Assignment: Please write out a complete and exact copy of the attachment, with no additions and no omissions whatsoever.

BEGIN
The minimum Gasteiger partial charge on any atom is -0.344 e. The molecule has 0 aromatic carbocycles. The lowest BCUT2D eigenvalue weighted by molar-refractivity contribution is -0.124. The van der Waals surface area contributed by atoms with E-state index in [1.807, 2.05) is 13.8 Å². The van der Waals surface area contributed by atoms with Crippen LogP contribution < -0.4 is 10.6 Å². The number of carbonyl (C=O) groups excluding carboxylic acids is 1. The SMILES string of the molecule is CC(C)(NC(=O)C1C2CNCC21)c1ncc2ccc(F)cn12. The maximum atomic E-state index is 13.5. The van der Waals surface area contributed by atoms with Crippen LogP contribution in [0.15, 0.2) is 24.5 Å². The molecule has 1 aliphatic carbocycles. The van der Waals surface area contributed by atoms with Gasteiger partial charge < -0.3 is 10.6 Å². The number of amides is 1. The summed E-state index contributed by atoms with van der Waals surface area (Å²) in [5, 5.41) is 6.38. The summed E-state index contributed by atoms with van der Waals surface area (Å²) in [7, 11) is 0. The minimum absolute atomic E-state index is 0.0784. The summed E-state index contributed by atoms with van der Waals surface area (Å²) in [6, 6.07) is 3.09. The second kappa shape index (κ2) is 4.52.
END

The minimum Gasteiger partial charge on any atom is -0.344 e. The molecule has 0 aromatic carbocycles. The lowest BCUT2D eigenvalue weighted by molar-refractivity contribution is -0.124. The van der Waals surface area contributed by atoms with E-state index in [1.807, 2.05) is 13.8 Å². The van der Waals surface area contributed by atoms with Crippen LogP contribution < -0.4 is 10.6 Å². The number of carbonyl (C=O) groups excluding carboxylic acids is 1. The SMILES string of the molecule is CC(C)(NC(=O)C1C2CNCC21)c1ncc2ccc(F)cn12. The maximum atomic E-state index is 13.5. The van der Waals surface area contributed by atoms with Crippen LogP contribution in [0.15, 0.2) is 24.5 Å². The molecule has 1 aliphatic carbocycles. The van der Waals surface area contributed by atoms with Gasteiger partial charge < -0.3 is 10.6 Å². The number of amides is 1. The summed E-state index contributed by atoms with van der Waals surface area (Å²) in [5, 5.41) is 6.38. The summed E-state index contributed by atoms with van der Waals surface area (Å²) in [7, 11) is 0. The minimum absolute atomic E-state index is 0.0784. The summed E-state index contributed by atoms with van der Waals surface area (Å²) in [6, 6.07) is 3.09. The second kappa shape index (κ2) is 4.52.